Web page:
COVID-19 and U.S. Immigration Policy

COVID-19 quickly emerged as the perfect rationale for the Trump administration to crack down on immigration, and carry out a restrictionist agenda that had been long in the making. From its very first week in office, the Trump administration made it clear that immigration restriction represented one of its top priorities. Less than a month into his term, the president had signed executive orders banning Muslims, authorizing the construction of a wall along the southern US border, and expanding the deportation of undocumented immigrants. The number of immigration actions continued in subsequent years, but it skyrocketed during the COVID-19 pandemic. For the rest of Trump’s term, immigration ground to a halt.

Many of the immigration restrictions implemented in the name of the pandemic followed already-established patterns. The initial travel restrictions, for example, targeted the same immigrant groups subject to previous immigration provisions and echoed earlier racist rhetoric about the pending arrival of thousands of people from Muslim and predominantly African nations.4 Other restrictions built on previous efforts to restrict immigration with the stated goal of protecting America’s public health and economy.5

Many of these initiatives created panic within immigrant communities across the country. But they also spurred calls for repeal among politicians and business leaders who worried that the new restrictions further discouraged immigration and eliminated an indispensable source of labor.6

Restrictions targeted almost every type of immigrant seeking to settle in the United States permanently. But many of them also affected those who were already in the country.

Changes to the “likely to become a public charge” clause were particularly alarming. The rule change stated that “low-income immigrants who are on public benefits—or will one day need them—will be denied a visa or green card, despite having entered the US legally.”7 Until a court rejected the rule change, many low-income immigrants, some of the most vulnerable individuals during the pandemic, lived in fear that they could be deported under the new rule.8

By far, refugees and asylum seekers suffered the most, once the pandemic began. Starting in March 2020, as news of the pandemic spread, the Trump administration, citing a CDC order stating that Customs and Border Protection officers could turn away individuals who showed signs of illness, began deporting unaccompanied minors seeking asylum.9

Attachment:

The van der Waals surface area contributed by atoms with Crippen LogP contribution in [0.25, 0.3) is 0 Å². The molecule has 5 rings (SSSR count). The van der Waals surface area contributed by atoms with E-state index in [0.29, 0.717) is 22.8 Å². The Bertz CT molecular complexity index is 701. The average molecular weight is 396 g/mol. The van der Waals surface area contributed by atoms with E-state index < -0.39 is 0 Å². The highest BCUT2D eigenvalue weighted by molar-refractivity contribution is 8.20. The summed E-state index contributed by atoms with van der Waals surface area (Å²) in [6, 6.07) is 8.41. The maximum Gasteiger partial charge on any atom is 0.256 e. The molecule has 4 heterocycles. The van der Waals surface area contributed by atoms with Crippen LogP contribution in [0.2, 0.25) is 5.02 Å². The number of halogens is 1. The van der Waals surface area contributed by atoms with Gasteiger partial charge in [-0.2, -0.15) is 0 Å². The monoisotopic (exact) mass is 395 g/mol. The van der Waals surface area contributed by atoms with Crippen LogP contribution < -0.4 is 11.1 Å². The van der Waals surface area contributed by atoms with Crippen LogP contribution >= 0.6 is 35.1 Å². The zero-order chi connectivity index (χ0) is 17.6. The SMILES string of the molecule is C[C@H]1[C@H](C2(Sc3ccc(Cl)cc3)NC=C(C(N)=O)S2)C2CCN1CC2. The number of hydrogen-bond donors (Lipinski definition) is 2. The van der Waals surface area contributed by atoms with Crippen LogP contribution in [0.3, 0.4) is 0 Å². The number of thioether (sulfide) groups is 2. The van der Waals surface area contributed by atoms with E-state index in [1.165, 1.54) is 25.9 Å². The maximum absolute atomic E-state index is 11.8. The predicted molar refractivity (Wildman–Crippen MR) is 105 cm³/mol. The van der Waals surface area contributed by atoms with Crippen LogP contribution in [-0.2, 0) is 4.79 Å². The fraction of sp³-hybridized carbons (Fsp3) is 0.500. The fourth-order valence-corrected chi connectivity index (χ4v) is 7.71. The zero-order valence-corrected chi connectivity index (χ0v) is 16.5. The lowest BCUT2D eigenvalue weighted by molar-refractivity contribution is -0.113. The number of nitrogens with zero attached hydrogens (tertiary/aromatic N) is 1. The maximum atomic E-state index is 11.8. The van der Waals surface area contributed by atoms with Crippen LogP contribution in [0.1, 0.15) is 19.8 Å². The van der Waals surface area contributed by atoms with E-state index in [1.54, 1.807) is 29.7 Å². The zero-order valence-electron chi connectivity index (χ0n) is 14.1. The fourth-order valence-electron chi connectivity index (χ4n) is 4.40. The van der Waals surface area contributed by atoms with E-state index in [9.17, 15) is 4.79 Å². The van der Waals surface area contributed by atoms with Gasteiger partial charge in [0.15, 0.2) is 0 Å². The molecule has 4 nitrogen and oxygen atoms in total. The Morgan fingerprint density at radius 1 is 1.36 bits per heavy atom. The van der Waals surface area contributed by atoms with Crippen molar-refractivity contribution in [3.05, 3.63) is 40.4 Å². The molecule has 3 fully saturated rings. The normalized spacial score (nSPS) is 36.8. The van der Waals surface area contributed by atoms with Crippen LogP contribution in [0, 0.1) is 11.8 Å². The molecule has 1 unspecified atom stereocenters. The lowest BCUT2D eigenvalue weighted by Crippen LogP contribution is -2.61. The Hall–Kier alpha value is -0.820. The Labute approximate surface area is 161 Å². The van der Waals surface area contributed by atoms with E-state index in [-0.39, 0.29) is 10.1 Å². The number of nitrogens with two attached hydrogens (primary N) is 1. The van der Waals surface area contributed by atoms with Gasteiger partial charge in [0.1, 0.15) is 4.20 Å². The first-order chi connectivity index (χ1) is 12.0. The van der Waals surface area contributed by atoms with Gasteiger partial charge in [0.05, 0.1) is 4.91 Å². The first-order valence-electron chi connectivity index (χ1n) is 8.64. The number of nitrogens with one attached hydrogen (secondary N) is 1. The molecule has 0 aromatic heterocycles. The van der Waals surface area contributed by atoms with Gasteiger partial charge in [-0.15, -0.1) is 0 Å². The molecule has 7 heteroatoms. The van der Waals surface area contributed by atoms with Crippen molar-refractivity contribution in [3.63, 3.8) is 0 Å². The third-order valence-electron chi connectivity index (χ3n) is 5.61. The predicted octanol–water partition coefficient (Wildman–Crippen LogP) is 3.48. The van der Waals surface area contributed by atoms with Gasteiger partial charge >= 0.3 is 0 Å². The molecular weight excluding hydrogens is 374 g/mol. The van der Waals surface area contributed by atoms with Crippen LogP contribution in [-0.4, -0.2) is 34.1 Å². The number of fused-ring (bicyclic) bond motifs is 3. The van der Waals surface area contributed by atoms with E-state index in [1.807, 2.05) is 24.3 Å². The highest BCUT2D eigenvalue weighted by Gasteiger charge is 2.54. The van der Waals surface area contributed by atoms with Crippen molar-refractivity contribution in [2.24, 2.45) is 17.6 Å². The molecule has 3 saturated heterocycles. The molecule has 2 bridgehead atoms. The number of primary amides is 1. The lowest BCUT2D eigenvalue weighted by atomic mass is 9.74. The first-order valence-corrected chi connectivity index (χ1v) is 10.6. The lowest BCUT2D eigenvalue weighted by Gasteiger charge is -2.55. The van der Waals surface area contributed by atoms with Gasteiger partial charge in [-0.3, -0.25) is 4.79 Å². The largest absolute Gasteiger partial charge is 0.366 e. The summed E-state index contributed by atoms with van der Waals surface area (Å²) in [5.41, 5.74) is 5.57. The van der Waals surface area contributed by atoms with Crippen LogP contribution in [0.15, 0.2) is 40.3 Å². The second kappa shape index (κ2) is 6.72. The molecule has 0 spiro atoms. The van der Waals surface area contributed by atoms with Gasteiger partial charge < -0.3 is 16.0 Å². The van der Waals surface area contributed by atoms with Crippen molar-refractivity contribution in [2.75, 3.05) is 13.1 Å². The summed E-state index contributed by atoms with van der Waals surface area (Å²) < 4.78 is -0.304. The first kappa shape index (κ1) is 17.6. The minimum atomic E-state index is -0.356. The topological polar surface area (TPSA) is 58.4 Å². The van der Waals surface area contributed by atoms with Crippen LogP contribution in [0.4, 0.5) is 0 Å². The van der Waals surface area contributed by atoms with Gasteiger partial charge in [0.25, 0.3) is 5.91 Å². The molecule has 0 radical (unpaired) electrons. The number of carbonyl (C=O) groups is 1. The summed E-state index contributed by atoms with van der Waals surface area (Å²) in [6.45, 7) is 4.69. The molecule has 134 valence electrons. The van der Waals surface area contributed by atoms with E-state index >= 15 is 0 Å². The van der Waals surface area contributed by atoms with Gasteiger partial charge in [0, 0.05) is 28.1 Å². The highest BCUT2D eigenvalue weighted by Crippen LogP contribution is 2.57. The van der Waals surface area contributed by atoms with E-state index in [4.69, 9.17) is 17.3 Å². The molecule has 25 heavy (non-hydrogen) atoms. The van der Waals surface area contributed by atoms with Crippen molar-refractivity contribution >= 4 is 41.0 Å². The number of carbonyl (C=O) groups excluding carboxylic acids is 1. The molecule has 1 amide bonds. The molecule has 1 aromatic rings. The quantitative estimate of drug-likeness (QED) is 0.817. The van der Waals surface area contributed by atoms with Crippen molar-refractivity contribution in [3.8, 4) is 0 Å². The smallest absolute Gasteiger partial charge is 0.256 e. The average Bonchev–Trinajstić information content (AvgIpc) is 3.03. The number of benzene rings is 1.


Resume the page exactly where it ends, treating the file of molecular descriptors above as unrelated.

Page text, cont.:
By April, reports revealed that the administration had already deported almost 10,000 migrants at the border using “emergency public health measures.”10 By summer, in the name of the pandemic, the administration had suspended refugee admissions indefinitely and ended asylum along the US-Mexico border.

After the Trump administration indefinitely postponed hearings for the Migrant Protection Protocols during the pandemic, many asylum seekers began trying to enter the US illegally. Others gave up and returned to their home countries, despite the violence, unemployment, and poverty waiting for them. Many of those remaining ended up in a camp in Matamoros, Mexico, vulnerable to organized crime and pandemic outbreaks.11

Today, as noted above, Biden has fallen far short of his promise to overturn many of the Trump administration’s executive orders targeting immigrants. The anti-immigrant rhetoric that characterized these changes in US immigration policy also had another devastating consequence, a return of virulent anti-Asian racism that often culminated in violence against members of AAPI communities across the country.


The “Chinese Virus” and Anti-Asian Racism

The violence of the pandemic followed traditions of racial discrimination and violence that had long defined the Asian American experience in the United States. It also stemmed from America’s long-standing practice of associating foreigners with disease. Beginning with the 1900 bubonic plague in San Francisco, to the more recent SARS outbreak, Chinese immigrants and Chinese Americans have often been racialized as a particularly dangerous public-health menace.

But during the pandemic, anti-Asian racism and violence were also fueled by members of the media and lawmakers who deliberately and consistently used racist language tying COVID-19 to Asians. This included phrases like the “Chinese virus” and “Wuhan virus”; such individuals urged Americans to “blame China” for the pandemic. The worst offender was President Donald J. Trump, who repeatedly used these terms at rallies, in press conferences, during presidential debates, at the United Nations, and on Twitter.

Any return to “normalcy” must address these systemic problems. It’s not just immigrants and refugees who depend on it. We all do.